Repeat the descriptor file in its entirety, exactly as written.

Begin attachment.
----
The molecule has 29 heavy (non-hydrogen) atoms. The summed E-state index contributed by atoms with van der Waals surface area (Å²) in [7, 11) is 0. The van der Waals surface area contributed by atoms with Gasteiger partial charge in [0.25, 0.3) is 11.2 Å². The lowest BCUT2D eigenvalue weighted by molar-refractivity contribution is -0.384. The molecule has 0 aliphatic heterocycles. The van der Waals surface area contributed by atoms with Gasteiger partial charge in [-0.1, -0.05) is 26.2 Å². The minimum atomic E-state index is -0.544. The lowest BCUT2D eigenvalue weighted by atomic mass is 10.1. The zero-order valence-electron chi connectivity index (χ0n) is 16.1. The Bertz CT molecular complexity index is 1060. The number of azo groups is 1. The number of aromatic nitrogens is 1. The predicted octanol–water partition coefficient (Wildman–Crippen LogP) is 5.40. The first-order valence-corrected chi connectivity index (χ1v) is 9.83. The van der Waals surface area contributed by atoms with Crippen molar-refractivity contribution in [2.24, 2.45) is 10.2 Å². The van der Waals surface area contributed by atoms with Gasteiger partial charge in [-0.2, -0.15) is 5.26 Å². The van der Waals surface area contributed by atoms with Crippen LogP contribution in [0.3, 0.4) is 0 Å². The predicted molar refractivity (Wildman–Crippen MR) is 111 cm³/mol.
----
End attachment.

The molecule has 29 heavy (non-hydrogen) atoms. The summed E-state index contributed by atoms with van der Waals surface area (Å²) in [7, 11) is 0. The van der Waals surface area contributed by atoms with Gasteiger partial charge in [0.25, 0.3) is 11.2 Å². The lowest BCUT2D eigenvalue weighted by molar-refractivity contribution is -0.384. The molecule has 0 aliphatic heterocycles. The van der Waals surface area contributed by atoms with Gasteiger partial charge in [-0.1, -0.05) is 26.2 Å². The minimum atomic E-state index is -0.544. The lowest BCUT2D eigenvalue weighted by atomic mass is 10.1. The zero-order valence-electron chi connectivity index (χ0n) is 16.1. The Bertz CT molecular complexity index is 1060. The number of azo groups is 1. The number of aromatic nitrogens is 1. The predicted octanol–water partition coefficient (Wildman–Crippen LogP) is 5.40. The first-order valence-corrected chi connectivity index (χ1v) is 9.83. The van der Waals surface area contributed by atoms with Crippen molar-refractivity contribution in [2.24, 2.45) is 10.2 Å². The van der Waals surface area contributed by atoms with Gasteiger partial charge in [-0.2, -0.15) is 5.26 Å². The van der Waals surface area contributed by atoms with Crippen LogP contribution in [0.3, 0.4) is 0 Å². The predicted molar refractivity (Wildman–Crippen MR) is 111 cm³/mol.